one to institute protective mechanisms. Careful partitioning of a problem into
suitable architecture thus promotes better understanding and that in turn
benefits overall system reliability. But it is only a help, not a complete
solution to the problem. Subtle and unsuspected interactions continue to plague
the designers of even the most carefully partitioned systems.
The concerns that have been raised about the trustworthiness of software for an
SDI system have not been adequately addressed by the Eastport Group's report.
Nor can they be. These concerns bedevil all computer systems and have their
roots in the fallibility of human beings, not computers. Distributed systems do
make some problems easier. By constraining the interactions between the pieces
they can be understood somewhat better than other systems and this can help to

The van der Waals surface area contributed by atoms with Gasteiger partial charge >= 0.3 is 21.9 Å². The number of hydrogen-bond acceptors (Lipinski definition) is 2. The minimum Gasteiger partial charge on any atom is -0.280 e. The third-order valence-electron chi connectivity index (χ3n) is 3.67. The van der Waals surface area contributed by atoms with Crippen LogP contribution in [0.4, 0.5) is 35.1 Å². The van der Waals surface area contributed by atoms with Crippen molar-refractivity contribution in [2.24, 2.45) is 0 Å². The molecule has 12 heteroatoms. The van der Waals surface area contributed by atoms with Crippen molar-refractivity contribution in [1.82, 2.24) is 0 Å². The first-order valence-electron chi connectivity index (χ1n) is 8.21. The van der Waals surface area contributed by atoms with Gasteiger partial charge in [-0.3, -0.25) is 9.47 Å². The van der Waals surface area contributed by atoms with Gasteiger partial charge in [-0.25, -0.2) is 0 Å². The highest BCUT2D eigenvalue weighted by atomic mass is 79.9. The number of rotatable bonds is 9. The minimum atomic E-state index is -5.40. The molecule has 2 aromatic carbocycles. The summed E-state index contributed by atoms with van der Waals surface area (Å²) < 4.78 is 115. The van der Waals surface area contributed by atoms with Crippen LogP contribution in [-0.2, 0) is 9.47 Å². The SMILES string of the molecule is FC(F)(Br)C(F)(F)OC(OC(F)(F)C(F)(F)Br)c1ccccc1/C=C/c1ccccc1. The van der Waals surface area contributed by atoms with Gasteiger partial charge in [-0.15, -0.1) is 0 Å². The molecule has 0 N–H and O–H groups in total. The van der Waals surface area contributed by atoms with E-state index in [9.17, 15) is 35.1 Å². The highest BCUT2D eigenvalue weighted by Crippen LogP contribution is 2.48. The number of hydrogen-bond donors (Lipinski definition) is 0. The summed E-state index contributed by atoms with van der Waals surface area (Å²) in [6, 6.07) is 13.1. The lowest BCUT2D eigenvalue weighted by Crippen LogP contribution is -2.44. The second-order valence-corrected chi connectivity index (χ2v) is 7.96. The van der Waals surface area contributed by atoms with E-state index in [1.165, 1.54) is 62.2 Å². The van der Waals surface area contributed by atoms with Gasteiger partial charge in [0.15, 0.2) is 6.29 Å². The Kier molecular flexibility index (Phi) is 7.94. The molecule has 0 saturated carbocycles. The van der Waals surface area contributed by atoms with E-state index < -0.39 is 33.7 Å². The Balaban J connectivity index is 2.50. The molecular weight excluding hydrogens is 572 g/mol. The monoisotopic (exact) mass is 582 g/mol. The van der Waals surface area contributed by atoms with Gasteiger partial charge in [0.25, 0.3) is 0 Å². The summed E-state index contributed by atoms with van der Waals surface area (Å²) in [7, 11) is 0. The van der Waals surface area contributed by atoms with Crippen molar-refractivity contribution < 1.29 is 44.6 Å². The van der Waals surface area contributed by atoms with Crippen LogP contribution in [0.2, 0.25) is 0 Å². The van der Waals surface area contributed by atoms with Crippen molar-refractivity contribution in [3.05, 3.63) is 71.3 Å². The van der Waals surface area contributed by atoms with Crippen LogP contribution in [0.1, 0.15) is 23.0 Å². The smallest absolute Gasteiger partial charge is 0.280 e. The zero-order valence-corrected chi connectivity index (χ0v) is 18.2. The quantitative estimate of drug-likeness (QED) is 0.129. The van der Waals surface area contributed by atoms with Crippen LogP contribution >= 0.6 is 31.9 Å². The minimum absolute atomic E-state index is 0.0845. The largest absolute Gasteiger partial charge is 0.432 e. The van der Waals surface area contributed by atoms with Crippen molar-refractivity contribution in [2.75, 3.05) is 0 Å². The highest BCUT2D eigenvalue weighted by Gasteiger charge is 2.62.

reduce the number of potential pitfalls. But so can the employment of more
sophisticated, more clever, and more disciplined programmers. In fact a whole
host of disciplines and devices can be brought to bear, all of which help to
reduce the problem of overlooked flaws in the design and programming of systems.
These techniques have been explored and utilized to the hilt over the past
twenty-five years, since software reliability in critical systems is hardly a
Some of the flaws that remain in systems prove relatively harmless when they
finally surface. Or they may be rendered so by fault-tolerant mechanisms. But
some of those that remain, even tiny, seemingly insignificant ones, will find
their way around our cleverest safeguards and will prove absolutely fatal when
they emerge. One can only hope that despite the present spate of technological
hubris, the safety of the nation will never actually be entrusted to a system
such as the SDI. O
This article may be ordered as a separate paper, "Loose Coupling: Does It Make
the SDI Software Trustworthy?" by CPSR Chairman Severo M. Ornstein. Please send
$3.00 to cover postage, printing and handling to the National Office of CPSR,
P.O. Box 717, Palo Alto, CA 94301
Eastport Group Report